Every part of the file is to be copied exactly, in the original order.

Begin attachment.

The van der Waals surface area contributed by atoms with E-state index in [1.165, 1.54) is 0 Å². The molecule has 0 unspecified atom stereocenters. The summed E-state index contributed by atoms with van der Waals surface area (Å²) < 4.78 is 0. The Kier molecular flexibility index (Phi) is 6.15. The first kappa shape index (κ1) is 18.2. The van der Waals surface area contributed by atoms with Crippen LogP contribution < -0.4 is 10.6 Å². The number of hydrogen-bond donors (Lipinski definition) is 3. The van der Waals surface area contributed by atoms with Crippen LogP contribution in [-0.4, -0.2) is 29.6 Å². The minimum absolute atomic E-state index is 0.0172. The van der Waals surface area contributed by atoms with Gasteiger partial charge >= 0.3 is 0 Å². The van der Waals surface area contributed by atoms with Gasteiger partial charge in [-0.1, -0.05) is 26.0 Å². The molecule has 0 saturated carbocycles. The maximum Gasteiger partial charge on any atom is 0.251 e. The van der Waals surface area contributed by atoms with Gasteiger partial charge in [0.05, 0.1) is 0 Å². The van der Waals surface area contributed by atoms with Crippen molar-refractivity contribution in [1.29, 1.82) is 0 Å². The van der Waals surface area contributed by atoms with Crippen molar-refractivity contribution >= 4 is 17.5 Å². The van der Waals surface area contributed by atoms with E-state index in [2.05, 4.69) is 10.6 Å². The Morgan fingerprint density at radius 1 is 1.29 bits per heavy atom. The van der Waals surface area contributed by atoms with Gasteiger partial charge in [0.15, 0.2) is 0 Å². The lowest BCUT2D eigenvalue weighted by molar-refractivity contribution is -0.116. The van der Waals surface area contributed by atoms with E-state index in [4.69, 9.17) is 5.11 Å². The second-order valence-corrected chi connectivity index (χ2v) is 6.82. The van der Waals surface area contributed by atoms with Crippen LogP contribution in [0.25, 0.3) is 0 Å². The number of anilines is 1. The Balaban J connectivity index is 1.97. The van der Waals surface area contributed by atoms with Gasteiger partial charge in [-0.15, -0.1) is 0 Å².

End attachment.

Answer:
The van der Waals surface area contributed by atoms with E-state index in [1.165, 1.54) is 0 Å². The molecule has 0 unspecified atom stereocenters. The summed E-state index contributed by atoms with van der Waals surface area (Å²) < 4.78 is 0. The Kier molecular flexibility index (Phi) is 6.15. The first kappa shape index (κ1) is 18.2. The van der Waals surface area contributed by atoms with Crippen LogP contribution < -0.4 is 10.6 Å². The number of hydrogen-bond donors (Lipinski definition) is 3. The van der Waals surface area contributed by atoms with Crippen LogP contribution in [-0.4, -0.2) is 29.6 Å². The minimum absolute atomic E-state index is 0.0172. The van der Waals surface area contributed by atoms with Gasteiger partial charge >= 0.3 is 0 Å². The van der Waals surface area contributed by atoms with Gasteiger partial charge in [-0.1, -0.05) is 26.0 Å². The molecule has 0 saturated carbocycles. The maximum Gasteiger partial charge on any atom is 0.251 e. The van der Waals surface area contributed by atoms with Gasteiger partial charge in [0.05, 0.1) is 0 Å². The van der Waals surface area contributed by atoms with Crippen molar-refractivity contribution in [1.29, 1.82) is 0 Å². The van der Waals surface area contributed by atoms with Crippen molar-refractivity contribution >= 4 is 17.5 Å². The van der Waals surface area contributed by atoms with E-state index in [2.05, 4.69) is 10.6 Å². The Morgan fingerprint density at radius 1 is 1.29 bits per heavy atom. The van der Waals surface area contributed by atoms with Gasteiger partial charge in [0.15, 0.2) is 0 Å². The lowest BCUT2D eigenvalue weighted by molar-refractivity contribution is -0.116. The van der Waals surface area contributed by atoms with E-state index in [4.69, 9.17) is 5.11 Å². The second-order valence-corrected chi connectivity index (χ2v) is 6.82. The van der Waals surface area contributed by atoms with Crippen LogP contribution in [0.25, 0.3) is 0 Å². The number of anilines is 1. The Balaban J connectivity index is 1.97. The van der Waals surface area contributed by atoms with Gasteiger partial charge in [-0.15, -0.1) is 0 Å².